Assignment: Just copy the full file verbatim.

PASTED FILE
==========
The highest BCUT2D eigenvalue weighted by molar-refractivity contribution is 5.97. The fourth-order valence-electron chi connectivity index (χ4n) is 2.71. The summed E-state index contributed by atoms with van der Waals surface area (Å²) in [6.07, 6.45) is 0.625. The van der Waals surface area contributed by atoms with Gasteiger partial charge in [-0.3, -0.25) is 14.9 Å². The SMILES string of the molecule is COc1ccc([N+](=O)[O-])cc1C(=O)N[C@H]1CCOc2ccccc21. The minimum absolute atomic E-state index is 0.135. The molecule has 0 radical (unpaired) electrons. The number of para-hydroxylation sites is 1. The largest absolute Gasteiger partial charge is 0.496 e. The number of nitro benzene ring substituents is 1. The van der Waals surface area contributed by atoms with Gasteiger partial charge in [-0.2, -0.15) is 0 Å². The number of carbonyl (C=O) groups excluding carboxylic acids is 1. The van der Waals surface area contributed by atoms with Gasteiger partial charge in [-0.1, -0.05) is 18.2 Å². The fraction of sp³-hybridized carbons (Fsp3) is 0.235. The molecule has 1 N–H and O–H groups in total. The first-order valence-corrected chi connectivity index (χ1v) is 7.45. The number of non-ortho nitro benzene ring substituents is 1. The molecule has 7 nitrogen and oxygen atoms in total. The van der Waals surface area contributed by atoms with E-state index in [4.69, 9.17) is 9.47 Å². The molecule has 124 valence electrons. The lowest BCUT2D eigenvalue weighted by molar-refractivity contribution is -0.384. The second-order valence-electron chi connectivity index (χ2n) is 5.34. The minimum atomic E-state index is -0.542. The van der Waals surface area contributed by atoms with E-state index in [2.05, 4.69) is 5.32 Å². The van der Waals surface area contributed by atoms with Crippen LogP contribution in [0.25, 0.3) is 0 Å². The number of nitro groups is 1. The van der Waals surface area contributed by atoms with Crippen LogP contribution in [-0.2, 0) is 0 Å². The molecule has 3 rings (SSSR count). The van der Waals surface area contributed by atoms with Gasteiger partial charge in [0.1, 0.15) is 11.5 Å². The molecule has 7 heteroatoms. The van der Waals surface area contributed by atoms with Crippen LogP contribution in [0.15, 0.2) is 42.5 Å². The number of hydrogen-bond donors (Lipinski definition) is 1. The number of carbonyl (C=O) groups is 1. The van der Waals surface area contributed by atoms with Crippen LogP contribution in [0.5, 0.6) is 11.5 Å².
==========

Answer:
The highest BCUT2D eigenvalue weighted by molar-refractivity contribution is 5.97. The fourth-order valence-electron chi connectivity index (χ4n) is 2.71. The summed E-state index contributed by atoms with van der Waals surface area (Å²) in [6.07, 6.45) is 0.625. The van der Waals surface area contributed by atoms with Gasteiger partial charge in [-0.3, -0.25) is 14.9 Å². The SMILES string of the molecule is COc1ccc([N+](=O)[O-])cc1C(=O)N[C@H]1CCOc2ccccc21. The minimum absolute atomic E-state index is 0.135. The molecule has 0 radical (unpaired) electrons. The number of para-hydroxylation sites is 1. The largest absolute Gasteiger partial charge is 0.496 e. The number of nitro benzene ring substituents is 1. The van der Waals surface area contributed by atoms with Gasteiger partial charge in [-0.2, -0.15) is 0 Å². The number of carbonyl (C=O) groups excluding carboxylic acids is 1. The van der Waals surface area contributed by atoms with Gasteiger partial charge in [-0.1, -0.05) is 18.2 Å². The fraction of sp³-hybridized carbons (Fsp3) is 0.235. The molecule has 1 N–H and O–H groups in total. The first-order valence-corrected chi connectivity index (χ1v) is 7.45. The number of non-ortho nitro benzene ring substituents is 1. The molecule has 7 nitrogen and oxygen atoms in total. The van der Waals surface area contributed by atoms with E-state index in [4.69, 9.17) is 9.47 Å². The molecule has 124 valence electrons. The lowest BCUT2D eigenvalue weighted by molar-refractivity contribution is -0.384. The second-order valence-electron chi connectivity index (χ2n) is 5.34. The minimum atomic E-state index is -0.542. The van der Waals surface area contributed by atoms with E-state index in [2.05, 4.69) is 5.32 Å². The van der Waals surface area contributed by atoms with Crippen LogP contribution in [0.25, 0.3) is 0 Å². The number of nitro groups is 1. The van der Waals surface area contributed by atoms with Crippen LogP contribution in [-0.2, 0) is 0 Å². The molecule has 3 rings (SSSR count). The van der Waals surface area contributed by atoms with Gasteiger partial charge in [0.1, 0.15) is 11.5 Å². The molecule has 7 heteroatoms. The van der Waals surface area contributed by atoms with Crippen LogP contribution in [0.15, 0.2) is 42.5 Å². The number of hydrogen-bond donors (Lipinski definition) is 1. The number of carbonyl (C=O) groups is 1. The van der Waals surface area contributed by atoms with Crippen LogP contribution in [0.5, 0.6) is 11.5 Å².